Many of you have asked why Vols. 2 and 3 are missing from the list of available CD-ROMs. Well, you won’t have to wonder much longer, as we are about to release these volumes. Volume 2 is called Jerusalem in the time of Christ:

Cover for Volume 2: Jerusalem in the time of Christ

Volume 3 is called The Ark of the Covenant – Its Journey from Sinai to Jerusalem, and we will let you know as soon as they are available.

Cover for Volume 3: The Ark of the Covenant - Its Journey from Sinai to Jerusalem

Many years ago, we produced slide sets on these subjects and now the time has come to go digital. Whereas the two slide sets contained only 36 slides, the new CD-ROMs will have many more, with new digital or digitally enhanced pictures.

Another presentation on the Seven Churches of Revelation is also in the works.

The Ark of the Covenant – on the trail again!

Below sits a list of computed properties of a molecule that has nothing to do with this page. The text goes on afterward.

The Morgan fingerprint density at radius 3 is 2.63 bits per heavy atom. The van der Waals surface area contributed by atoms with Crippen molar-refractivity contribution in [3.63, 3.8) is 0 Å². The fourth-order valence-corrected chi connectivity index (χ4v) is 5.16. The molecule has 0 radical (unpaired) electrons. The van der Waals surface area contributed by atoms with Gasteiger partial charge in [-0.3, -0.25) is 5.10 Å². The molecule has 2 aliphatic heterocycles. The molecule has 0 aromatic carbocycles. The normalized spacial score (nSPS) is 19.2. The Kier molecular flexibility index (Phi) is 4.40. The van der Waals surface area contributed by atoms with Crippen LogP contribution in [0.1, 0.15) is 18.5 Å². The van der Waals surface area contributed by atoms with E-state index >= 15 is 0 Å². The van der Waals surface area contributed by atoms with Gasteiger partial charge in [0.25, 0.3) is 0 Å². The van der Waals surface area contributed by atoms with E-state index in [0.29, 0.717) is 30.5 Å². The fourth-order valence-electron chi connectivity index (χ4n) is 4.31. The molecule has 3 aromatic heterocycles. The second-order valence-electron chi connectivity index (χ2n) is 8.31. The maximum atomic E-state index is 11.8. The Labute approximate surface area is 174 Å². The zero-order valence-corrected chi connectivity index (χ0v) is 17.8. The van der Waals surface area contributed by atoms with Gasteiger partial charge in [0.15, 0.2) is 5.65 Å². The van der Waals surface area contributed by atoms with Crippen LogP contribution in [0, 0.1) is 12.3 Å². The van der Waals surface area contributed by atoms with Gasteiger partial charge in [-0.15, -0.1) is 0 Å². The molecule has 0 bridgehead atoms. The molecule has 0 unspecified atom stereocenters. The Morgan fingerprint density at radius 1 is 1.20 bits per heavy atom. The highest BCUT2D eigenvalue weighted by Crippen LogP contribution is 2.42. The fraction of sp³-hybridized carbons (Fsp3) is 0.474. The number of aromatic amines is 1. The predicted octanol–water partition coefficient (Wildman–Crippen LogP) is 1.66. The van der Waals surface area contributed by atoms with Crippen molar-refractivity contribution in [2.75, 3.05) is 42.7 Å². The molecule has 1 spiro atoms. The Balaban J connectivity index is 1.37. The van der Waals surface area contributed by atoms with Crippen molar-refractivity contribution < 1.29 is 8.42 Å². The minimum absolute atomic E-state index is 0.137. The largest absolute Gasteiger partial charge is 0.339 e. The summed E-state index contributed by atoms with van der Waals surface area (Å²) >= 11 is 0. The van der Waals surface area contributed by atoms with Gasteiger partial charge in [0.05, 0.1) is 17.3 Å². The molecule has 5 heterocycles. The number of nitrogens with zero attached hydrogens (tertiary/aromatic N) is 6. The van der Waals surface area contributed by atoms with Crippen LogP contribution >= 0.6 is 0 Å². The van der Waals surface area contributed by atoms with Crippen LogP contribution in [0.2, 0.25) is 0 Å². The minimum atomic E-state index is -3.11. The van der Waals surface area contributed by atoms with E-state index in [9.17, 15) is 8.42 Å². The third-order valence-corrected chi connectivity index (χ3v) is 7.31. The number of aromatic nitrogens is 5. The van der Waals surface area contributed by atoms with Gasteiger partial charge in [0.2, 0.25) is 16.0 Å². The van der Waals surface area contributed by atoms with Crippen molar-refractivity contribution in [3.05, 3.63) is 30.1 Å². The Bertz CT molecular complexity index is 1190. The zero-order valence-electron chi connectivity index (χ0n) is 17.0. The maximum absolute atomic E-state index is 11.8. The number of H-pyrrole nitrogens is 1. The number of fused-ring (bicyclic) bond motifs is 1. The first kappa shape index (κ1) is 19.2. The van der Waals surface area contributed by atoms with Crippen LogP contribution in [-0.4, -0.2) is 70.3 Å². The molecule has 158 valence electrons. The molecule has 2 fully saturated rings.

My Google Alert to Jerusalem Archaeology brought it all back: “The lost Ark: are the Germans on its trail?” Of course, the content of the article which reported that a researcher from the University of Hamburg claimed to have found the remains of the palace of the Queen of Sheba in Axum, Ethiopia and an altar that may have held the Ark, made me file it away in my file called “Weird.” Here, I tuck away some of the more outrageous snippets on Biblical Archaeology that come my way, together with some of the wackier emails I receive. The Ark of the Covenant is overwhelmingly the subject of most of these enquiries. Since my first involvement in the Temple Mount Excavations in 1973, not a week has gone by without some enquiry into its location. Invariably the writer has an idea of his/her own – one of the wackiest suggestions was that the Ark was hidden inside the Black Stone of Mecca!